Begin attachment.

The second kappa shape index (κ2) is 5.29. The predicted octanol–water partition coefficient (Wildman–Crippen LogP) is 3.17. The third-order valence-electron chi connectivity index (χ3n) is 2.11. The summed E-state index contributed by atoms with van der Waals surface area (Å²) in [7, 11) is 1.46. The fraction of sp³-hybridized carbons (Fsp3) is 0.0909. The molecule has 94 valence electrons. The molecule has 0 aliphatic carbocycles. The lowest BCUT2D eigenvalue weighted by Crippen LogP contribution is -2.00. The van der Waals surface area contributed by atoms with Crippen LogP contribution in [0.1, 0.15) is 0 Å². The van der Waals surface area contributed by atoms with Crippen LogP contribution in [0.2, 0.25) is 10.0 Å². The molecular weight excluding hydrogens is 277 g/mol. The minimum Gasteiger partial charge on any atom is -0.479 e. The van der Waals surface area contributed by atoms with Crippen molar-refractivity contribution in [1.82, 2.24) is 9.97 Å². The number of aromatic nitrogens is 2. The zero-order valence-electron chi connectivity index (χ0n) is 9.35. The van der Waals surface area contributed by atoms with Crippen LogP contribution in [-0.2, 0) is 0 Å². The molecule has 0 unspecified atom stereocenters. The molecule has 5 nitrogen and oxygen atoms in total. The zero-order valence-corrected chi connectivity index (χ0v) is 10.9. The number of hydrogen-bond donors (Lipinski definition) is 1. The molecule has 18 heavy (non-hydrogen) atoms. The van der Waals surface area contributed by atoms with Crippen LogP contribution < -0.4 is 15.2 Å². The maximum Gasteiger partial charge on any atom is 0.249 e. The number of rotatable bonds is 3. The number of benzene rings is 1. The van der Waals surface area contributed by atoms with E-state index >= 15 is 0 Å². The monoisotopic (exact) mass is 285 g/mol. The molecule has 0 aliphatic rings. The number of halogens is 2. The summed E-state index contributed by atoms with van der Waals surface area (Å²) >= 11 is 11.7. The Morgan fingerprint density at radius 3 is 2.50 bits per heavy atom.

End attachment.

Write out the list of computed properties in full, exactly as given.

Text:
The second kappa shape index (κ2) is 5.29. The predicted octanol–water partition coefficient (Wildman–Crippen LogP) is 3.17. The third-order valence-electron chi connectivity index (χ3n) is 2.11. The summed E-state index contributed by atoms with van der Waals surface area (Å²) in [7, 11) is 1.46. The fraction of sp³-hybridized carbons (Fsp3) is 0.0909. The molecule has 94 valence electrons. The molecule has 0 aliphatic carbocycles. The lowest BCUT2D eigenvalue weighted by Crippen LogP contribution is -2.00. The van der Waals surface area contributed by atoms with Crippen LogP contribution in [0.1, 0.15) is 0 Å². The van der Waals surface area contributed by atoms with Crippen LogP contribution in [0.2, 0.25) is 10.0 Å². The molecular weight excluding hydrogens is 277 g/mol. The minimum Gasteiger partial charge on any atom is -0.479 e. The van der Waals surface area contributed by atoms with Crippen molar-refractivity contribution in [1.82, 2.24) is 9.97 Å². The number of aromatic nitrogens is 2. The zero-order valence-electron chi connectivity index (χ0n) is 9.35. The van der Waals surface area contributed by atoms with Crippen LogP contribution in [-0.2, 0) is 0 Å². The molecule has 0 unspecified atom stereocenters. The molecule has 5 nitrogen and oxygen atoms in total. The zero-order valence-corrected chi connectivity index (χ0v) is 10.9. The number of hydrogen-bond donors (Lipinski definition) is 1. The molecule has 18 heavy (non-hydrogen) atoms. The van der Waals surface area contributed by atoms with Crippen LogP contribution < -0.4 is 15.2 Å². The maximum Gasteiger partial charge on any atom is 0.249 e. The number of rotatable bonds is 3. The number of benzene rings is 1. The van der Waals surface area contributed by atoms with E-state index >= 15 is 0 Å². The monoisotopic (exact) mass is 285 g/mol. The molecule has 0 aliphatic rings. The number of halogens is 2. The summed E-state index contributed by atoms with van der Waals surface area (Å²) >= 11 is 11.7. The Morgan fingerprint density at radius 3 is 2.50 bits per heavy atom.